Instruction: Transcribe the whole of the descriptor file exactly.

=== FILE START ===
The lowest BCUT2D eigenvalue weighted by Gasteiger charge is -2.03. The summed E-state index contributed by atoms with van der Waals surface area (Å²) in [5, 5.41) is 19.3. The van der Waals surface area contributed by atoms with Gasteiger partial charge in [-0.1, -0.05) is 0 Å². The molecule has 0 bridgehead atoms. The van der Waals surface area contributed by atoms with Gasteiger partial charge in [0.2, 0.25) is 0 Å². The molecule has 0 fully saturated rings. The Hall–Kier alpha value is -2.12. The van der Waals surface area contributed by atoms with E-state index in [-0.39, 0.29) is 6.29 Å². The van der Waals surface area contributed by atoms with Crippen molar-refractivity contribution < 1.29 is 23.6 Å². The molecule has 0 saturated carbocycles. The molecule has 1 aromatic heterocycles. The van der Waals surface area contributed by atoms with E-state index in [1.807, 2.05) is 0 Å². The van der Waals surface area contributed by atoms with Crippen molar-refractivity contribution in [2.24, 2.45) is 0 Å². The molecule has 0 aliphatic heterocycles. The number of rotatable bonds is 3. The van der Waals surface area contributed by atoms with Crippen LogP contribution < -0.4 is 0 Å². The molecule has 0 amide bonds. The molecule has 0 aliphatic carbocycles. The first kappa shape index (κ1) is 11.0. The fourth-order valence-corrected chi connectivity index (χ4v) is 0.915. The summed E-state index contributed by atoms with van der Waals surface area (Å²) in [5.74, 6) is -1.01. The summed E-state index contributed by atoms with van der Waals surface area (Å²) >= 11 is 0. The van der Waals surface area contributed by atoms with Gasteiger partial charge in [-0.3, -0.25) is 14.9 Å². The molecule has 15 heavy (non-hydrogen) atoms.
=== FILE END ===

The lowest BCUT2D eigenvalue weighted by Gasteiger charge is -2.03. The summed E-state index contributed by atoms with van der Waals surface area (Å²) in [5, 5.41) is 19.3. The van der Waals surface area contributed by atoms with Gasteiger partial charge in [-0.1, -0.05) is 0 Å². The molecule has 0 bridgehead atoms. The van der Waals surface area contributed by atoms with Gasteiger partial charge in [0.2, 0.25) is 0 Å². The molecule has 0 fully saturated rings. The Hall–Kier alpha value is -2.12. The van der Waals surface area contributed by atoms with E-state index in [-0.39, 0.29) is 6.29 Å². The van der Waals surface area contributed by atoms with Crippen molar-refractivity contribution < 1.29 is 23.6 Å². The molecule has 0 saturated carbocycles. The molecule has 1 aromatic heterocycles. The van der Waals surface area contributed by atoms with E-state index in [1.807, 2.05) is 0 Å². The van der Waals surface area contributed by atoms with Crippen molar-refractivity contribution in [2.24, 2.45) is 0 Å². The molecule has 0 aliphatic heterocycles. The number of rotatable bonds is 3. The van der Waals surface area contributed by atoms with Crippen LogP contribution < -0.4 is 0 Å². The molecule has 0 amide bonds. The molecule has 0 aliphatic carbocycles. The first kappa shape index (κ1) is 11.0. The fourth-order valence-corrected chi connectivity index (χ4v) is 0.915. The summed E-state index contributed by atoms with van der Waals surface area (Å²) in [5.74, 6) is -1.01. The summed E-state index contributed by atoms with van der Waals surface area (Å²) >= 11 is 0. The van der Waals surface area contributed by atoms with Gasteiger partial charge in [-0.3, -0.25) is 14.9 Å². The molecule has 15 heavy (non-hydrogen) atoms.